Venable LLP can add a new superlative to its marketing materials. In addition to being one of the largest and most lucrative law firms in the world, it can proudly claim to be one of the most deceptive when it comes to its employment practices.

In June, Venable responded to a survey issued by 50 law schools indicating that they did not subject incoming summer associates to forced arbitration as a condition of employment. But just a few weeks later, on July 17, 2018, Venable partner G. Stewart Webb, Jr. announced in a firmwide email: “The Firm has adopted a Mandatory Arbitration Provision that will be applicable to all Venable Personnel.”

Read Venable’s email to its employees:

The revised policy is explicit that the “Mandatory Arbitration Provision shall be broadly construed to the maximum extent permitted by law and shall apply to any and all existing or future claims, disputes or controversies between the Firm and any person included in Venable Personnel.” Who is included as a member of Venable Personnel? The category includes “all employees providing professional services on behalf of clients.”

Over the last year, firms around the country have recognized the damage done by policies that require employees to forfeit their civil rights as a condition of employment, and have made the decision to no longer force employees into arbitration. Just this week, the American Bar Association acknowledged that forced arbitration—particularly in the context of claims of discrimination, harassment, and retaliation—has no place in the legal profession. By making the decision to expand the use of forced arbitration at a time when the harm of these policies is clearer than ever before, Venable stands in stark contrast to the growing consensus within the profession.

As is typical of employers who determine that their bottom line is more important than their employees’ rights, Venable made sure to do everything they could to eliminate the possibility of pushback, both internal and external. The revised policy states that, “the Firm shall have the absolute right to modify or amend this Governance Manual from time to time and without further notice, including without limitation the right to change, delete or add to any of the Firm’s benefits, work rules and policies, and all amendments shall be effective immediately upon . . . all Equity Partners and Professional Employees.”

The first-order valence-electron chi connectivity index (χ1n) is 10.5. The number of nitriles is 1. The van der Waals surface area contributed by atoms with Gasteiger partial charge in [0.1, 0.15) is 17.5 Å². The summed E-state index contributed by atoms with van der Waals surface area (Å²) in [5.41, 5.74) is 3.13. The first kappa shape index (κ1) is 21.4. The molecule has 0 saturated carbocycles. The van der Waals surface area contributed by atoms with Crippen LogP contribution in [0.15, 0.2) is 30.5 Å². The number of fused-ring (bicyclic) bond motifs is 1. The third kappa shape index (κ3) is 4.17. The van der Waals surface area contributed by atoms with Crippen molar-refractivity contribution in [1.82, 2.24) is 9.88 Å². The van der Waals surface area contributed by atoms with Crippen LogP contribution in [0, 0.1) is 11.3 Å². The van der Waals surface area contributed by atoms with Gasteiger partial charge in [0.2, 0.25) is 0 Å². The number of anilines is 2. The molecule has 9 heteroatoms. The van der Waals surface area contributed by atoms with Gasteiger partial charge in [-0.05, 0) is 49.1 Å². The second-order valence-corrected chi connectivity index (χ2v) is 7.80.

Read Venable’s mandatory arbitration contract:

As Webb wrote in his email to the Firm: “The revised Mandatory Arbitration Provision will become effective and be binding on all current Venable Personnel ninety (90) days from the date of this email.” But we think zero (0) employees should ever have to choose between their civil rights and their job.

And although the firm made sure to note in its email, “Please note that these documents are confidential and are not to be released or distributed outside Venable,” we don’t think the fact that Venable forces its employees into arbitration should be a secret. (Nice try, though.) Law students around the country have made clear that this is an issue that their future employers can no longer run from.

As Beth Feldstein, a first-year student at Harvard Law, put it, “It’s unacceptable for any business to make its employees or customers sign away their legal rights. Venable publicly claimed to be doing the right thing, then turned around and deprived its workers of their day in court. We’re not going to let them off the hook.”

Why did Venable intentionally deceive an entire class of incoming associates? What do they have to hide that has caused them to expand their use of forced arbitration at a time when their peer firms are renouncing its use? And what will Venable’s future employees say when they learn they have been lied to?

Until Venable drops forced arbitration for all its employees, we’re asking our fellow law students headed into recruitment season this year: Don’t interview with Venable LLP until they promise to stop making any of their employees—no associate, paralegal, custodian, or contractor—sign these coercive contracts.

We’re also asking student groups at law schools around the country who may be sponsored by Venable or other firms using forced arbitration: Refuse sponsorships from Venable and any other firm until they drop forced arbitration for all of their employees.